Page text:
BC Hydro notified of three positive COVID-19 cases related to 1,100-MW Site C project

BC Hydro has been notified of three positive COVID-19 cases related to people working on the 1,100-MW Site C hydroelectric project, under construction on the Peace River in British Columbia, Canada.

Health officials have confirmed that none of the cases originated at the site, according to a press release.

The first worker has not been to the site since being exposed and testing positive. The second worker returned to work for two days last week after being exposed off-site and later tested positive upon returning home. Both workers are isolating at home.

A third worker developed symptoms two days after arriving at the site last week and subsequently tested positive. This case is unrelated to the other two cases and this worker remains isolated at camp under the care of the on-site medical clinic.

Site C contact tracing has been completed and, as a precautionary measure, two additional people are isolating in camp.

Health officials have confirmed that these three new cases are unrelated to the two isolated cases that were announced the week of Oct. 12. Hydro Review previously reported a worker tested positive at the site in July 2020.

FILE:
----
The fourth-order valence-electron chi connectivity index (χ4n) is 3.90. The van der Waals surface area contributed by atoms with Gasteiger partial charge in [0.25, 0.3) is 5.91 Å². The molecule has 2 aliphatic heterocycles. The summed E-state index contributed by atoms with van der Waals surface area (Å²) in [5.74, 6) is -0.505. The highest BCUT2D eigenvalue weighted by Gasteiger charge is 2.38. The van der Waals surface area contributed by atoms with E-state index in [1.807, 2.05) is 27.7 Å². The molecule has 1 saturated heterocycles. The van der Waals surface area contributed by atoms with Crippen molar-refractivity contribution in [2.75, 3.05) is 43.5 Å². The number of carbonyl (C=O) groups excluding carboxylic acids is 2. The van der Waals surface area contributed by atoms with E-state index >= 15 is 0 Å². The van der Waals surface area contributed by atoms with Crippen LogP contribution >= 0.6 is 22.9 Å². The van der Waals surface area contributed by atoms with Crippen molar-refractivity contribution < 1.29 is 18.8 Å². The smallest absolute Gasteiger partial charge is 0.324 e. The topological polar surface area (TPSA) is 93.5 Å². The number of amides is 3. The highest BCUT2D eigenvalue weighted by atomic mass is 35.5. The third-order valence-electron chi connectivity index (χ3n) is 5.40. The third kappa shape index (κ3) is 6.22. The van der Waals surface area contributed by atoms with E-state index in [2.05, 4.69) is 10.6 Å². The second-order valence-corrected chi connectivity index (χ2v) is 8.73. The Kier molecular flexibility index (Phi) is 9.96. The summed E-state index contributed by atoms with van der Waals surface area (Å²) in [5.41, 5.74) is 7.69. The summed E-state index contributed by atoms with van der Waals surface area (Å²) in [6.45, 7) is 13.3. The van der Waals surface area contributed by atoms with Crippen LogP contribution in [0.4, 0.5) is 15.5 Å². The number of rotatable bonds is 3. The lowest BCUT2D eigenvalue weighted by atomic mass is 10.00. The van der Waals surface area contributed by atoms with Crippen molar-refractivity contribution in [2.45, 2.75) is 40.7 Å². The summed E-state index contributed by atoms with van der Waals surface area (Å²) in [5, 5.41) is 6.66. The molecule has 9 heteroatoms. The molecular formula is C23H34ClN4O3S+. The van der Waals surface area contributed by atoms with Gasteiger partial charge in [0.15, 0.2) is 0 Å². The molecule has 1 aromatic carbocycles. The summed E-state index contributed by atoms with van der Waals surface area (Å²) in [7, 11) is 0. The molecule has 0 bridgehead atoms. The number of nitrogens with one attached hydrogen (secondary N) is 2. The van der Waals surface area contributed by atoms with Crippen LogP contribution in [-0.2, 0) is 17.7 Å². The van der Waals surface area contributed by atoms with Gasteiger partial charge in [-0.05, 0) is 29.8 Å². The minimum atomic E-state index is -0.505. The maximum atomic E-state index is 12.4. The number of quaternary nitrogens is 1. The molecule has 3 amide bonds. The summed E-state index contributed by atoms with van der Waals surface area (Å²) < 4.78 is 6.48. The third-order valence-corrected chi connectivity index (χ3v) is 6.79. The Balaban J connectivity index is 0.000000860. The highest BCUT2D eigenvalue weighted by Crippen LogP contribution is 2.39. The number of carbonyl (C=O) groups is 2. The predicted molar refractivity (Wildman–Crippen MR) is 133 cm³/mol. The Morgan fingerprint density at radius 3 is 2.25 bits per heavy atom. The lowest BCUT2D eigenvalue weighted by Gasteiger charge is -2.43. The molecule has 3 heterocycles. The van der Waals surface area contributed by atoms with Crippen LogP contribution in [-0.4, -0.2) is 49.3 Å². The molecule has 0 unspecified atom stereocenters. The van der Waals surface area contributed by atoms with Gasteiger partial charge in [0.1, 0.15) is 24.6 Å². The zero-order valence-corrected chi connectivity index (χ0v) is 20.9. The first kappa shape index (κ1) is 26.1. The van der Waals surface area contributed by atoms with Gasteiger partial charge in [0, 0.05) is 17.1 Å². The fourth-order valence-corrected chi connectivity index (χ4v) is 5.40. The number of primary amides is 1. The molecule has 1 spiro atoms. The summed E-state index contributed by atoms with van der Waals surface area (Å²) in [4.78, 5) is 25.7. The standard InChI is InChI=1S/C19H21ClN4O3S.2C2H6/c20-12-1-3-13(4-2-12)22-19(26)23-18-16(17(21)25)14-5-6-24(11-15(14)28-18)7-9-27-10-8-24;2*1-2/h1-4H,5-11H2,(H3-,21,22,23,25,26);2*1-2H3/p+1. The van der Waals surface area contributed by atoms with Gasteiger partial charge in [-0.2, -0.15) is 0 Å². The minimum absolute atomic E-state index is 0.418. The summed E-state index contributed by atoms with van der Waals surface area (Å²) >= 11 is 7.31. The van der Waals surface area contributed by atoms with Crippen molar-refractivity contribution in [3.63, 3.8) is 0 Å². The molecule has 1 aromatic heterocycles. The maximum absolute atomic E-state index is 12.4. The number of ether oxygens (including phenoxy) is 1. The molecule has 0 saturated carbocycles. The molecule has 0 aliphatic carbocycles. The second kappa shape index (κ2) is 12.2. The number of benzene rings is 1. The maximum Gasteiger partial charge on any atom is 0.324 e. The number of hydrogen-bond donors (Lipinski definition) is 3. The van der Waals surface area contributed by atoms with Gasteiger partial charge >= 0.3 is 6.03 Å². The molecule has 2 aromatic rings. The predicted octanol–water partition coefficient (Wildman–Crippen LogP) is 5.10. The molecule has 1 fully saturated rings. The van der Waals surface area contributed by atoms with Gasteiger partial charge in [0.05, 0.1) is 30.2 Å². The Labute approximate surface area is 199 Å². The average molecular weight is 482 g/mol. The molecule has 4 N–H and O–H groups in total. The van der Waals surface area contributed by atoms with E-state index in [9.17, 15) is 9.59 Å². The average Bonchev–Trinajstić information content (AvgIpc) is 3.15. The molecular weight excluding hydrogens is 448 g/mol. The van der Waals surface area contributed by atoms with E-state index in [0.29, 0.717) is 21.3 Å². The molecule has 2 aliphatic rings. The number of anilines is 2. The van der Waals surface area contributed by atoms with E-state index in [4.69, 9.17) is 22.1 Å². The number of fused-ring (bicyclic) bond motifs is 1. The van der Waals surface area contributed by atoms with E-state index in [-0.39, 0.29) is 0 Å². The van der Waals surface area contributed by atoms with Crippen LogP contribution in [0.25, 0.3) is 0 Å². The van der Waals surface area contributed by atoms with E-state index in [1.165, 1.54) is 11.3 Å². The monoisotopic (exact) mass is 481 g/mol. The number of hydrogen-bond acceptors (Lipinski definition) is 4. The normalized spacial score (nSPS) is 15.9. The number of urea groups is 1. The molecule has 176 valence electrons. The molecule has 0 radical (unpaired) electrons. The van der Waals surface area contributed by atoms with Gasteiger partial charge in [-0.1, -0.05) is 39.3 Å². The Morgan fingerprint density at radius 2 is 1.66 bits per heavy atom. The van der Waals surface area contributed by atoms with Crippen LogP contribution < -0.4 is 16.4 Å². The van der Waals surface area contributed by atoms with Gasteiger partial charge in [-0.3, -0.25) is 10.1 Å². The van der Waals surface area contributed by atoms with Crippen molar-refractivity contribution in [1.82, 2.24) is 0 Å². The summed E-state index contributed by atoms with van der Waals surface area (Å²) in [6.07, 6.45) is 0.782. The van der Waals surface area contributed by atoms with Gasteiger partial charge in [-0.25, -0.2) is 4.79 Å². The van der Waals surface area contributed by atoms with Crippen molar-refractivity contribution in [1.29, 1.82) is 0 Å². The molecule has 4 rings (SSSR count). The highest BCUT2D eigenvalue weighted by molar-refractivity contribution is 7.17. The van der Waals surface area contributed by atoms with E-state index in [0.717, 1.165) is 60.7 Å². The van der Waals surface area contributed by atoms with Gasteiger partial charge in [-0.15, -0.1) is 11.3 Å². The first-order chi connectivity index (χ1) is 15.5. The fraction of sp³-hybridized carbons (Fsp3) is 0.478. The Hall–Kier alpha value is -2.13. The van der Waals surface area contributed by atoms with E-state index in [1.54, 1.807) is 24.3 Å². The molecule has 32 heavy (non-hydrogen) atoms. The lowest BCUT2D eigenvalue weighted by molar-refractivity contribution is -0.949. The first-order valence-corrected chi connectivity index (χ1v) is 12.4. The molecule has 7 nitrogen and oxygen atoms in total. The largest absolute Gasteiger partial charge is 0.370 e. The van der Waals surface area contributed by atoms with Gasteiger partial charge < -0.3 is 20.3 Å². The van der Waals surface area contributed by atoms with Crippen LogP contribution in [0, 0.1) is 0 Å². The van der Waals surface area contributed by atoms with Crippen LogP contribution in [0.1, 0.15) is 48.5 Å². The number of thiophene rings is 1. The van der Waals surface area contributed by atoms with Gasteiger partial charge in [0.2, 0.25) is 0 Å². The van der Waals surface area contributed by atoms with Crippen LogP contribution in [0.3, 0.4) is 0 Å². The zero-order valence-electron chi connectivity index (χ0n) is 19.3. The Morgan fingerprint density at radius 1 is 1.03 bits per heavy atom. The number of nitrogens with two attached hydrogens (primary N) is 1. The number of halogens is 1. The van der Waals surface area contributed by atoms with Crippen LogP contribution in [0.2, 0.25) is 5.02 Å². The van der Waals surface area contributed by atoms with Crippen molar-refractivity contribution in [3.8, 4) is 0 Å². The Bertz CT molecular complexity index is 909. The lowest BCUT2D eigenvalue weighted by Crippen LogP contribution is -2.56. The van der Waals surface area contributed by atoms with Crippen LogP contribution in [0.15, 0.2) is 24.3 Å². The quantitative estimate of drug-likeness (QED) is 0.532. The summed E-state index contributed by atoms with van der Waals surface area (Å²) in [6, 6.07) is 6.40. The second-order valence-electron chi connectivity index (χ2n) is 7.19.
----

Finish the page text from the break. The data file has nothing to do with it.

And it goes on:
Site C involves the construction of an earthfill dam spanning more than 1 km that rises 60 m over the riverbed. The principal civil engineering contract also includes major auxiliary works such as construction of 5 km of cofferdams and the two recently completed river diversion tunnels, as well as temporary access roads and bridges.

BC Hydro says it has been monitoring COVID-19 closely since early 2020 and has continuously implemented measures to minimize the risk of transmission to, or within, site. These include health screening before accessing the site, enhanced cleaning throughout the worker accommodation, mandatory mask use in camp and construction offices, and adherence to physical distancing rules throughout the site.

BC Hydro says it continues to work with the Northern Health Authority and strictly follow all federal and provincial health guidelines to protect other workers in the camp and the local community.

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